Building owners would only be allowed to evict tenants, or deny them renewal of their lease, for “good cause,” which includes failure to pay rent, using the premises for illegal purposes, or if the building owner themselves wanted to occupy the space.

Even with the absence of the important provision, local political leaders celebrated the agreement as a major victory for renters.

State Sen. Zellnor Myrie (D-Crown Heights) — who successfully mounted a progressive primary challenge against an entrenched incumbent in last year’s election, in part by campaigning heavily on housing rights — put the agreement in historical terms.

“This bill is the strongest package of tenant protections New York has seen since World War II,” he said. “For decades, our communities have lost hundreds of thousands of rent regulated units, but with this legislation, we are putting power back in the hands of tenants. We are taking a historic step forward in the fight for housing as a human right.”

Another Brooklyn legislator, Assemblyman Steven Cymbrowitz (D-Brighton Beach), who chairs the Housing Committee, said the agreement would allow lower-income people to remain in the city.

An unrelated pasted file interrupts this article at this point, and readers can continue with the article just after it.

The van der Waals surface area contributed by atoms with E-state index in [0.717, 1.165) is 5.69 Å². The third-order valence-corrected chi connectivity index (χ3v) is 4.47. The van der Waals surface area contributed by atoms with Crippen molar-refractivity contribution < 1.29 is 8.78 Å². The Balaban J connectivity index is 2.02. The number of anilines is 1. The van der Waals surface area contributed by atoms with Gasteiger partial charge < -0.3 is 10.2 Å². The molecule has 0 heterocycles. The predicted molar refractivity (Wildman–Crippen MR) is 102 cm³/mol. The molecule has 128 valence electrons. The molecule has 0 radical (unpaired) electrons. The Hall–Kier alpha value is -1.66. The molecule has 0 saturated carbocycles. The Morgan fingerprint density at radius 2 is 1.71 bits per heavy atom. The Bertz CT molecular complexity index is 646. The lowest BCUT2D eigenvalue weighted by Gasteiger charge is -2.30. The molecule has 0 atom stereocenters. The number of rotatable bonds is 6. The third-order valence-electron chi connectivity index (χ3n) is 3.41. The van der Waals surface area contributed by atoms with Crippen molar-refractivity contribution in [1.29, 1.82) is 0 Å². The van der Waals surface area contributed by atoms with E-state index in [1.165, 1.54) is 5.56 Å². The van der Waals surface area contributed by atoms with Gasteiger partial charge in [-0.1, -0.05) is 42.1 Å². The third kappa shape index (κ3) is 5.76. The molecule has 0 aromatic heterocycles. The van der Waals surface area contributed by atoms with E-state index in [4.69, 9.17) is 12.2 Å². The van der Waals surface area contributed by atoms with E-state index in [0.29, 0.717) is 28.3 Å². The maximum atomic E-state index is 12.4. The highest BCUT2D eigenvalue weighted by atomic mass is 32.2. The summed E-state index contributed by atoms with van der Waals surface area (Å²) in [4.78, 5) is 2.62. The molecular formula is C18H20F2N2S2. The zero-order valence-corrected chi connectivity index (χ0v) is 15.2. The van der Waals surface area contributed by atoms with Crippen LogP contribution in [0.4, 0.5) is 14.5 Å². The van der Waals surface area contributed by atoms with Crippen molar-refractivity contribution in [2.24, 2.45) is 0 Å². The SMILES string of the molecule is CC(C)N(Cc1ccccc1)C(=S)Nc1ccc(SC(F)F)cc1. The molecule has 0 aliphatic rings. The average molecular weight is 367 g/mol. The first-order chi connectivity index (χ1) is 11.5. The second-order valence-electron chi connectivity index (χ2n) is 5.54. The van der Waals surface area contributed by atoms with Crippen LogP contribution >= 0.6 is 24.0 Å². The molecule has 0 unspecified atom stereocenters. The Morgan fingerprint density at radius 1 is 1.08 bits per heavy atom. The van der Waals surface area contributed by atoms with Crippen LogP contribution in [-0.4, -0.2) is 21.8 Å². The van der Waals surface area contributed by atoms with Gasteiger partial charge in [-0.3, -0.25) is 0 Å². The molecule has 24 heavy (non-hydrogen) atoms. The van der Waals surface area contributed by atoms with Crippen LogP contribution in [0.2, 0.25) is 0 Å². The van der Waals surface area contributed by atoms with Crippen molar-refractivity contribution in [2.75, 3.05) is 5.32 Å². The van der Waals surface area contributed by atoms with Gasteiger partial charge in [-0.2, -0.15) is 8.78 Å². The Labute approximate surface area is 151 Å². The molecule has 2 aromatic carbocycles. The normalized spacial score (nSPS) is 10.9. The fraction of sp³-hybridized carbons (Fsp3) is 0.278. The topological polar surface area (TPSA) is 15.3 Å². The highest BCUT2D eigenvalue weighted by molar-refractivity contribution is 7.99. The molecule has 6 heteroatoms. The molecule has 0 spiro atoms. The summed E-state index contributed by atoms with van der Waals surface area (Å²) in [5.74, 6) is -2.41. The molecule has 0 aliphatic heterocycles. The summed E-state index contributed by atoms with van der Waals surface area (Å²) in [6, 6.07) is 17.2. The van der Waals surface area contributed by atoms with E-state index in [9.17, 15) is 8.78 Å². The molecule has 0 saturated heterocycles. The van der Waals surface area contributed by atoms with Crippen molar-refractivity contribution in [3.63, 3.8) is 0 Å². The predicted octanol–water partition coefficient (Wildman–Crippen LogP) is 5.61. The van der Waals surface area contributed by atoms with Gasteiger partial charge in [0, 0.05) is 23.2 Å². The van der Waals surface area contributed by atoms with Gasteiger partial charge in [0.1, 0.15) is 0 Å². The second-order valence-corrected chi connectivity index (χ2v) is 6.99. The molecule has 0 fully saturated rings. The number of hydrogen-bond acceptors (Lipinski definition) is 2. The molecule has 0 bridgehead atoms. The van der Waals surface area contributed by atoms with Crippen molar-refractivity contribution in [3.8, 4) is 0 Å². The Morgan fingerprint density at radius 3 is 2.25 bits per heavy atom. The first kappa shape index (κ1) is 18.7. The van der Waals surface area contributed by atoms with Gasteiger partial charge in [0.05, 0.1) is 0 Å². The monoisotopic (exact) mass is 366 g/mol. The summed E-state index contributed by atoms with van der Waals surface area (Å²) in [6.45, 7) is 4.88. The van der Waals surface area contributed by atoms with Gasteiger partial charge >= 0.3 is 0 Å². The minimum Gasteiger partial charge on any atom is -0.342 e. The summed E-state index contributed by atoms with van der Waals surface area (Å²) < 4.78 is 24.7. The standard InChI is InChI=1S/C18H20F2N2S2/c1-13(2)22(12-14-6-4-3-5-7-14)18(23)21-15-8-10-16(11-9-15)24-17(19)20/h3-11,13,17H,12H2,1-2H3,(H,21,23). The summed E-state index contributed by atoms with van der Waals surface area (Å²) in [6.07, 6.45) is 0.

“It reaffirms our commitment to ensuring that New York state remains a welcoming place for everyone who wants to live here, not just the wealthy,” he said.

Mayor Bill de Blasio took a break from his presidential campaign to celebrate the proposal as a development that will help alleviate strain of lacking affordable housing units in the city.

“This is a remarkable achievement that will halt displacement, harassment and unjust evictions, and keep working families in the homes they love,” said de Blasio. “Combined with the city’s rapid pace of building and protecting affordable homes, these reforms mean we can go from just holding the line to actually growing the number of apartments New Yorkers can afford.”